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Uses of Social Media in Public Transportation (2022)

Chapter:Chapter 1 - Introduction

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Suggested Citation:"Chapter 1 - Introduction." National Academies of Sciences, Engineering, and Medicine. 2022. Uses of Social Media in Public Transportation. Washington, DC: The National Academies Press. doi: 10.17226/26451.
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Suggested Citation:"Chapter 1 - Introduction." National Academies of Sciences, Engineering, and Medicine. 2022. Uses of Social Media in Public Transportation. Washington, DC: The National Academies Press. doi: 10.17226/26451.
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Suggested Citation:"Chapter 1 - Introduction." National Academies of Sciences, Engineering, and Medicine. 2022. Uses of Social Media in Public Transportation. Washington, DC: The National Academies Press. doi: 10.17226/26451.
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Suggested Citation:"Chapter 1 - Introduction." National Academies of Sciences, Engineering, and Medicine. 2022. Uses of Social Media in Public Transportation. Washington, DC: The National Academies Press. doi: 10.17226/26451.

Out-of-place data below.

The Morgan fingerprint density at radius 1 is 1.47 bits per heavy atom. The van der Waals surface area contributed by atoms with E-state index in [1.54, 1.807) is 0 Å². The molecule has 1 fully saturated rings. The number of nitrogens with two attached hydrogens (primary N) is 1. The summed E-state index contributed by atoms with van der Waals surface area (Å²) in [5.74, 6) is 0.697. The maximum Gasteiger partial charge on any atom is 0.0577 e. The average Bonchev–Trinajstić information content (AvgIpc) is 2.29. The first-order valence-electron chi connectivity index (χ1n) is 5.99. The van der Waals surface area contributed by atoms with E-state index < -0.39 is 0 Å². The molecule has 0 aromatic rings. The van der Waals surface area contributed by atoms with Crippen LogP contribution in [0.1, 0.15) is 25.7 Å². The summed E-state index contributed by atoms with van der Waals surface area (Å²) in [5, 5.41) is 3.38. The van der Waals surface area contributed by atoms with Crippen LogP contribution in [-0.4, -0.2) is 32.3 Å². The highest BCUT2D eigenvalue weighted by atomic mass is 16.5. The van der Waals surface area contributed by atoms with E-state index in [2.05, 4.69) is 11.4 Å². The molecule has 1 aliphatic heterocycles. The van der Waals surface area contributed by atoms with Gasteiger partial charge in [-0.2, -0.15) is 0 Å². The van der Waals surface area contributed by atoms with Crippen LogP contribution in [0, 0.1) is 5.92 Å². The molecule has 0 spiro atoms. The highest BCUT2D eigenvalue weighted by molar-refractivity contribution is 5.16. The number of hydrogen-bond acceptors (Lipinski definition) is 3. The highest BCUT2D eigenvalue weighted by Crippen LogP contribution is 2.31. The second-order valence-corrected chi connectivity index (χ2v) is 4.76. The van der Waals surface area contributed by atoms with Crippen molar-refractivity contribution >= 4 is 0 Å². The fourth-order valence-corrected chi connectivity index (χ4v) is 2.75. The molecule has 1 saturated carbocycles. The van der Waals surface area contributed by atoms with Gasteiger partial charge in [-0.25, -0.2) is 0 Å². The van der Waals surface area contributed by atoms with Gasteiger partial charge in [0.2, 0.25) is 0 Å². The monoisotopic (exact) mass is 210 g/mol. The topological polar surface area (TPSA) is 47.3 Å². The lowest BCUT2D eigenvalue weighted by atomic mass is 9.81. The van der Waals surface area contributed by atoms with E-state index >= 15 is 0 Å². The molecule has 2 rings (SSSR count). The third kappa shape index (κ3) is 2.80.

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4 Background Social media platforms include various web-based applications that are accessible via the Internet using a web browser or smartphone apps. People use these social media platforms to interact with one another online. Many transportation agencies have begun to integrate social media use into their marketing and communications strategies. While the goals vary, the agen- cies generally use social media to reach out to potential riders, communicate with current riders, strengthen community connections, and promote the agency’s branding and messaging. Some agencies also use social media to assist with customer service and gather feedback about pro- grams and services from stakeholders. The previous synthesis report, TCRP Synthesis 99: Uses of Social Media in Public Transpor- tation, provided valuable insights but is a decade old (Bregman 2012). There have been many changes in the social media platforms since the publication of the previous synthesis. For example, some older social media platforms (e.g., Klout) were shut down, and there has been an emergence of many new platforms (e.g., TikTok, WeChat, and Telegram). Additionally, there has been rapid growth of smartphone ownership in recent years. Because there have been drastic changes in the social media landscape, this synthesis aims to determine the current impact of social media uses by transit agencies. Objective and Scope The goal of this synthesis study is to provide relevant information about the current state of the practice in transit agencies to explore social media interaction. This report summarizes the reasons why agencies use social media, including public education and awareness, public engagement, quick updates, and crisis information; support of and influence on organiza- tional goals; and promotion of transit. The synthesis report also explores the following: which social media platforms are used and how; the applications and metrics used by agencies; measurements of social media effectiveness; guidance on policies, procedures, and processes for social media interactions and usage; strategies and tactics used to reach audiences; agency branding; and the resources allocated to agencies’ social media efforts. Technical Approach to Project Study The study was conducted in three major phases: a literature review of existing research and transit agency examples related to social media usage patterns, an online survey targeted toward transit agencies, and in-depth case examples of selected transit agencies that responded to the survey. C H A P T E R 1 Introduction